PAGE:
The items of common use found from the graves suggest that Harappan believed in the idea of life after death. The co-existence of multiple beliefs & practices in Harappan cities indicates that Harappan was tolerant in nature. They believed in ideas of peaceful co-existence. The high level of material advance in Harappan civilization indicates that the materialistic outlook was dominant in the religious life o Harappan. They worshiped their deities for material benefits.
Burial Practices of the Harappan Civilization
The archaeological pieces of evidence suggest that Harappan used 3 main methods to dispose of their dead bodies. These were complete burial fractional burial post-cremation (burning) burial. In complete burial, dead bodies were placed in the grave on their back in a north-south direction with heads in the north. At times coffin was used for burning the dead bodies. The evidence of coffin burial was discovered at Harappa.
At times, males & females were buried together. The evidence of such a joint burial was found at Kalibanga & Lothal. In fractional burial, the dead body was placed in an open ground to be eaten by wild birds & animals. The remains of the bones were buried. Evidence of fractional burial was found at Bahawalpur (Sindh).
In the post-cremation burial, the dead bodies were burnt. The remains of bones & ash were put in a pot & buried. Such evidence was found in Surkotada (Gujarat). Items of common use such as pottery & ornaments were placed with dead bodies perhaps because Harappan believed in the idea of life after death. The graveyard of Harappan was located away from the city. This indicates that Harappan was concerned about sanitation & they had good civic sense.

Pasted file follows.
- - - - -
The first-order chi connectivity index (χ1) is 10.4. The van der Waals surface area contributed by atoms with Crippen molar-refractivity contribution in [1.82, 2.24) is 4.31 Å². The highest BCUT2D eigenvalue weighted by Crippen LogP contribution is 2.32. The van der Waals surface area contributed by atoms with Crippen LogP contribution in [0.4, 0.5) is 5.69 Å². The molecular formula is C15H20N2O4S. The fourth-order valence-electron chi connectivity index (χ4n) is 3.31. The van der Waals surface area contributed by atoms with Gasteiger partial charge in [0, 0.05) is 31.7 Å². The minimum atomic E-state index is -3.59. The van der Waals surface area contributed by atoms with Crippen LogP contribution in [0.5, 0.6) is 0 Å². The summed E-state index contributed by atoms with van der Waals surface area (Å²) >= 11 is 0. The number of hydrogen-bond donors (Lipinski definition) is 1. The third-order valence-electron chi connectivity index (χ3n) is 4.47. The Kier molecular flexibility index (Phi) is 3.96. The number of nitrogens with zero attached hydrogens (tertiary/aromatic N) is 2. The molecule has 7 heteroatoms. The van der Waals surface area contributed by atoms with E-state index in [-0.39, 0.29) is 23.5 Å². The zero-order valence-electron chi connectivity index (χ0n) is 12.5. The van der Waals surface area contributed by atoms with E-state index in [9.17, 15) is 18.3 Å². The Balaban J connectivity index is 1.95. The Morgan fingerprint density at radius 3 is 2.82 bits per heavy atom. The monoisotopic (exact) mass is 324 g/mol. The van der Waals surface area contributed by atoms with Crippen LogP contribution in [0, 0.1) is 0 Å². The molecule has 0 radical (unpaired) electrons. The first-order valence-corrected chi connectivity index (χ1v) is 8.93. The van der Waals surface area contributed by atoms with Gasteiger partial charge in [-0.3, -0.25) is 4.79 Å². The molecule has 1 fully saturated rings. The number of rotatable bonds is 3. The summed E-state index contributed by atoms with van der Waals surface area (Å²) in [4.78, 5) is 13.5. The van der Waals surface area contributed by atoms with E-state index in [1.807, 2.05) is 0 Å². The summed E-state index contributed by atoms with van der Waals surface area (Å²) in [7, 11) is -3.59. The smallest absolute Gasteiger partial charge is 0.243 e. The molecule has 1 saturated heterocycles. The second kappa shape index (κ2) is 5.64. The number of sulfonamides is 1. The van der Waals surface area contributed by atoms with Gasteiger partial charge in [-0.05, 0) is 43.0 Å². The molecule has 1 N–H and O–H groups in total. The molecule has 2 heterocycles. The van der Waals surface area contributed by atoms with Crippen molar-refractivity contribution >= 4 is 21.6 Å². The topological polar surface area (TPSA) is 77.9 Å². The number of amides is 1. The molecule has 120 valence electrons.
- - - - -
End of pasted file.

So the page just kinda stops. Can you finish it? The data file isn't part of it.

The economic life of the Harappan people
Agriculture: Agriculture of the Harappan people was highly developed. Barley was the main crop. They cultivated wheat, rice, pea & gram, etc. Harappan didn’t use canals generally they practiced flood irrigation. The river water was blocked by constructing dams seeds that were sown in flood plains after the floodwater had receded. The crops were harvested before the arrival of the next flood.
Agriculture production was high because Harappa had a sufficient surplus. It was stored in greeneries found in cities life Harappa & Mesopotamia. Multiple cropping is also practiced by Harappan. Harappan is also aware of crop rotation.